Fisheye vs Multi-sensor – Which Camera is Best for Me?
Long gone are the days of choosing between a standard fixed-lens or high-end pan/tilt/zoom (PTZ) camera. Today, with so many options on the market, settling on a surveillance camera for your home or work place can be tough.
The good news? Technology is much more advanced, and the wide selection allows you to choose a comprehensive, modern system specifically designed to suit your needs. So, what will it be- fisheye or multi-sensor? Keep reading to discover which camera is best for you…
What’s the difference?
Both fisheye and multi-sensory cameras provide up to 360° coverage, with unique situational awareness and panoramic viewing. However, the fundamental design difference is that fisheye cameras are single-sensor devices, while multi-sensors combine multiple image sensors in one single casing.
When it comes to their performance, capabilities and applications, the two cameras offer different benefits and drawbacks. Due to their wide-ranging lens, both cameras also require specialist installation to ensure a complete view of all necessary areas.
First things first, the technology for fisheye and multi-sensor cameras is vastly different. A fisheye camera uses a panomorphic lens to capture a 360° view. A single fisheye lens can provide full coverage of areas below the camera, straight in front or above the horizon of its mounting point due to its panoramic viewing.
This makes it a great choice for those who want complete coverage of their property without the need for multiple cameras. However, their circular video images always appear warped as a result of the fisheye lens, so they may be harder to analyse or identify culprits in case of burglary.
Multi-sensory cameras, on the other hand, can offer 180°, 270° or 360° fields of view by using multiple lenses and sensors. Each image sensor records an individual stream of video, which are all then stitched together and combined to create a single video image.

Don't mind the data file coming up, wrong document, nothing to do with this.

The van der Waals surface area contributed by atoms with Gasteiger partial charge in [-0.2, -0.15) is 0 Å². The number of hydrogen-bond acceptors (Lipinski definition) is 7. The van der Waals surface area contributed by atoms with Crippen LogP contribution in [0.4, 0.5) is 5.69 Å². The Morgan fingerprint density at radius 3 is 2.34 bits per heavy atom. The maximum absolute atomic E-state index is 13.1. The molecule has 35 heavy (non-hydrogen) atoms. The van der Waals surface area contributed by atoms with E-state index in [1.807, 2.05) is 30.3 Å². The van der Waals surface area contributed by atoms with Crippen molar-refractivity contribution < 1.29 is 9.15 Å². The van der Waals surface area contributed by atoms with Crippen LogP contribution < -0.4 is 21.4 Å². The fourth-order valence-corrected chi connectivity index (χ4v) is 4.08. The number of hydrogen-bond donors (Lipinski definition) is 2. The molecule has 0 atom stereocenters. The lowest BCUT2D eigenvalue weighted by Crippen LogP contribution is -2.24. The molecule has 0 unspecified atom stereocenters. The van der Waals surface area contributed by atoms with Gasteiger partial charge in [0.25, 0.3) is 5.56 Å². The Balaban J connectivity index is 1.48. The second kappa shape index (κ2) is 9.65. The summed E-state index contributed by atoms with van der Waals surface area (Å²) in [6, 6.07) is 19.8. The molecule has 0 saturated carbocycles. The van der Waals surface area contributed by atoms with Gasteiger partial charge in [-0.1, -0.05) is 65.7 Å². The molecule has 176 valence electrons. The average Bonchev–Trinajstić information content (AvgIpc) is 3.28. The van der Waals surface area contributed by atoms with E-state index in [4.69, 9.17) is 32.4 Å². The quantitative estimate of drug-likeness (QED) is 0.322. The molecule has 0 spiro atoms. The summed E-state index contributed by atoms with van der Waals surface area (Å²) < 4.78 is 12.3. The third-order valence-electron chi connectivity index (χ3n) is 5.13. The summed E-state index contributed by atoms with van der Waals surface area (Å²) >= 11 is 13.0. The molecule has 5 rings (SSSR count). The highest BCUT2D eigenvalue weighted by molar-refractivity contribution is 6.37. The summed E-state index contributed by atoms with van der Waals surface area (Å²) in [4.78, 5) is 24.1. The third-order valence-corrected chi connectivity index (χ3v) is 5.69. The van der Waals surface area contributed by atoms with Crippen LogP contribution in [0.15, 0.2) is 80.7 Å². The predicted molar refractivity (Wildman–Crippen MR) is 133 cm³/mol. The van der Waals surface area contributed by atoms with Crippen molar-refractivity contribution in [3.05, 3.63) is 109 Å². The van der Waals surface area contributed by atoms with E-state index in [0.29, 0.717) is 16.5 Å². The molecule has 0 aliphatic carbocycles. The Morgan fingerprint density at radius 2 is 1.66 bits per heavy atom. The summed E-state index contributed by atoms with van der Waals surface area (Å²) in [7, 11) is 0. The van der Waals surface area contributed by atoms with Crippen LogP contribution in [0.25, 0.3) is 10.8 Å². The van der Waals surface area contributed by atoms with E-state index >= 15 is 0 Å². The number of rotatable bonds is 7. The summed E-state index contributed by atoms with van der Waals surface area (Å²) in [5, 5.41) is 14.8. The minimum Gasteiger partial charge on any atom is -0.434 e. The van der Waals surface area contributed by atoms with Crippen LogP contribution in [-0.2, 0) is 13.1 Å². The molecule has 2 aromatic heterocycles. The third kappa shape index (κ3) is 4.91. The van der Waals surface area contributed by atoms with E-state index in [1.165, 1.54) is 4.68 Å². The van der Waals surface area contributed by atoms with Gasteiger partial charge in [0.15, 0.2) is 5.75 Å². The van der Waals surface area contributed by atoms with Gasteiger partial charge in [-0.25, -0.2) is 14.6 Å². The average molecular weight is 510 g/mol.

Multi-sensory cameras differ depending on their stitching technique, with high-quality devices creating seamless panoramic imaging. One of the key benefits of this camera type is its ability to electronically zoom individual cameras, meaning you can focus specifically on certain areas if necessary.
Which is best for you?
While both fisheye and multi-sensory cameras can be used for a variety of functions, fisheye lenses are most often used in retail, interior offices and residential environments. By design, they are relatively small, unnoticeable and are highly cost-effective. For basic surveillance of your property, without much concern of identifying individuals on camera, a fisheye lens is ideal.
Due to their higher quality footage, multi-sensory cameras are more often used for exterior surveillance. Car parks, airports, street intersections and office entrances or exits are often seen to have pole mounted multisensory cameras, with the individual zoom feature offering complete peace of mind that any suspects can be identified with ease.
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